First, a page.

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abstract = "We report the discovery of the near-infrared and optical afterglow of the short-duration gamma-ray burst GRB070724A. The afterglow is detected in iJHKs observations starting 2.3 hr after the burst with Ks = 19.59 ± 0.16 mag and i = 23.79 ± 0.07 mag, but is absent in images obtained 1.3 yr later. Fading is also detected in the Ks band between 2.8 and 3.7 hr at a 4σ significance level. The optical/near-IR spectral index, βO,NIR ≈-2, is much redder than expected in the standard afterglow model, pointing to either significant dust extinction, A host V ≈ 2 mag, or a non-afterglow origin for the near-IR emission. The case for extinction is supported by a shallow optical to X-ray spectral index, consistent with the definition for {"}dark bursts,{"} and a normal near-IR to X-ray spectral index. Moreover, a comparison to the optical discovery magnitudes of all short GRBs with optical afterglows indicates that the near-IR counterpart of GRB070724A is one of the brightest to date, while its observed optical emission is one of the faintest. In the context of a non-afterglow origin, the near-IR emission may be dominated by a mini-supernova (mini-SN), leading to an estimated ejected mass of M 10 -4 M and a radioactive energy release efficiency of f ∼ 5 × 10-3 (for v ∼ 0.3c). However, the mini-SN model predicts a spectral peak in the UV rather than near-IR, suggesting that this is either not the correct interpretation or that the mini-SN models need to be revised. Finally, the afterglow coincides with a star-forming galaxy at z = 0.457, previously identified as the host based on its coincidence with the X-ray afterglow position (2″ radius). Our discovery of the optical/near-IR afterglow makes this association secure, and furthermore localizes the burst to the outskirts of the galaxy, with an offset of 4.8 ± 0.1 kpc relative to the host center. At such a large offset, the possible large extinction points to a dusty environment local to the burst and rules out a halo or intergalactic origin.",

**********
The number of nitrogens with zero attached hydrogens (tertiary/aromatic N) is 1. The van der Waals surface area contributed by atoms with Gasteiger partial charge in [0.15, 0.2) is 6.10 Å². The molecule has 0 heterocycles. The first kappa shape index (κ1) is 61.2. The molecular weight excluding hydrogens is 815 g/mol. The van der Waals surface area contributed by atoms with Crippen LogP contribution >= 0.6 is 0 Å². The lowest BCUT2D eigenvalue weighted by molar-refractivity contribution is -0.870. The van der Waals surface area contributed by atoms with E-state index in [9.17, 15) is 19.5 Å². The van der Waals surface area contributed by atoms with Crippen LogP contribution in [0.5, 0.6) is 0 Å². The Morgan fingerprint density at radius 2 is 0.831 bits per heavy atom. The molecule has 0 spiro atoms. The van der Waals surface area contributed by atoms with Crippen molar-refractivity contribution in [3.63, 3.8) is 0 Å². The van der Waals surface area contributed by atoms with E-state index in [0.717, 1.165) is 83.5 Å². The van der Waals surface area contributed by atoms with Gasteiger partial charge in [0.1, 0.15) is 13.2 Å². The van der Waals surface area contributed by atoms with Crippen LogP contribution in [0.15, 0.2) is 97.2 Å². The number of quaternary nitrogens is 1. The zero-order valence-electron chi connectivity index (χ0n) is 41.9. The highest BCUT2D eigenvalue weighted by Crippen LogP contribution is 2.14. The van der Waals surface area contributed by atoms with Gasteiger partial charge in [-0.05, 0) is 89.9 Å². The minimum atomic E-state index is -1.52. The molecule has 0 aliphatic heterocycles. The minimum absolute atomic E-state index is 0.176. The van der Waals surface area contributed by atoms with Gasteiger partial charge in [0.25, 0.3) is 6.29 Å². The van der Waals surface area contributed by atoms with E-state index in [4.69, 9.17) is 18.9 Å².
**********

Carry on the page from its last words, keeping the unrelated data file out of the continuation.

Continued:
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Discovery of the very red near-infrared and optical afterglow of the short-duration GRB 070724A. / Berger, E.; Cenko, S. B.; Fox, D. B.; Cucchiara, A.